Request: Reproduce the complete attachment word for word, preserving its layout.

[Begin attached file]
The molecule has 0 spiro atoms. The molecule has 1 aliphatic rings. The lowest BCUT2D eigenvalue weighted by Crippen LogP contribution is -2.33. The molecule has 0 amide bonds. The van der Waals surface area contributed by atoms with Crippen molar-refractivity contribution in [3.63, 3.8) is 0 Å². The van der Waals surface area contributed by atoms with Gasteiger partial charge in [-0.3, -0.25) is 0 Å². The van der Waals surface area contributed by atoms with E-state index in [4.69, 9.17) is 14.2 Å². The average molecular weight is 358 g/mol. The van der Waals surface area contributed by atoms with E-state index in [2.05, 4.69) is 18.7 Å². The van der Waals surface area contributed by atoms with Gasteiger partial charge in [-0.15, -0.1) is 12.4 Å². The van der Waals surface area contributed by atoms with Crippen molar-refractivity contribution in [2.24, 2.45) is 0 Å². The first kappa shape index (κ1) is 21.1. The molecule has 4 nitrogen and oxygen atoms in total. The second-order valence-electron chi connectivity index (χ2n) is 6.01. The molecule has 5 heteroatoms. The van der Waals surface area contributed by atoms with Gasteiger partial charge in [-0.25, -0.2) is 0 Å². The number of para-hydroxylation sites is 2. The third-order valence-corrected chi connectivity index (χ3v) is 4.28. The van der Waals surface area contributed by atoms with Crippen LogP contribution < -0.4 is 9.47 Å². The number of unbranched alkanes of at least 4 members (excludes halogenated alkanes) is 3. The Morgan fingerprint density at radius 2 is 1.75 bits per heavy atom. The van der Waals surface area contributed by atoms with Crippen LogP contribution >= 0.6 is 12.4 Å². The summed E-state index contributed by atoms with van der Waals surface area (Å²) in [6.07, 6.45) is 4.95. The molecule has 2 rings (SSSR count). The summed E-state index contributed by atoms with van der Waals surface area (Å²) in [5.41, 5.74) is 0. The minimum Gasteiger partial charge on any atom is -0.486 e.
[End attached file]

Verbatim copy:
The molecule has 0 spiro atoms. The molecule has 1 aliphatic rings. The lowest BCUT2D eigenvalue weighted by Crippen LogP contribution is -2.33. The molecule has 0 amide bonds. The van der Waals surface area contributed by atoms with Crippen molar-refractivity contribution in [3.63, 3.8) is 0 Å². The van der Waals surface area contributed by atoms with Gasteiger partial charge in [-0.3, -0.25) is 0 Å². The van der Waals surface area contributed by atoms with E-state index in [4.69, 9.17) is 14.2 Å². The average molecular weight is 358 g/mol. The van der Waals surface area contributed by atoms with E-state index in [2.05, 4.69) is 18.7 Å². The van der Waals surface area contributed by atoms with Gasteiger partial charge in [-0.15, -0.1) is 12.4 Å². The van der Waals surface area contributed by atoms with Crippen molar-refractivity contribution in [2.24, 2.45) is 0 Å². The first kappa shape index (κ1) is 21.1. The molecule has 4 nitrogen and oxygen atoms in total. The second-order valence-electron chi connectivity index (χ2n) is 6.01. The molecule has 5 heteroatoms. The van der Waals surface area contributed by atoms with Gasteiger partial charge in [-0.25, -0.2) is 0 Å². The number of para-hydroxylation sites is 2. The third-order valence-corrected chi connectivity index (χ3v) is 4.28. The van der Waals surface area contributed by atoms with Crippen LogP contribution < -0.4 is 9.47 Å². The number of unbranched alkanes of at least 4 members (excludes halogenated alkanes) is 3. The Morgan fingerprint density at radius 2 is 1.75 bits per heavy atom. The van der Waals surface area contributed by atoms with Crippen LogP contribution >= 0.6 is 12.4 Å². The summed E-state index contributed by atoms with van der Waals surface area (Å²) in [6.07, 6.45) is 4.95. The molecule has 2 rings (SSSR count). The summed E-state index contributed by atoms with van der Waals surface area (Å²) in [5.41, 5.74) is 0. The minimum Gasteiger partial charge on any atom is -0.486 e.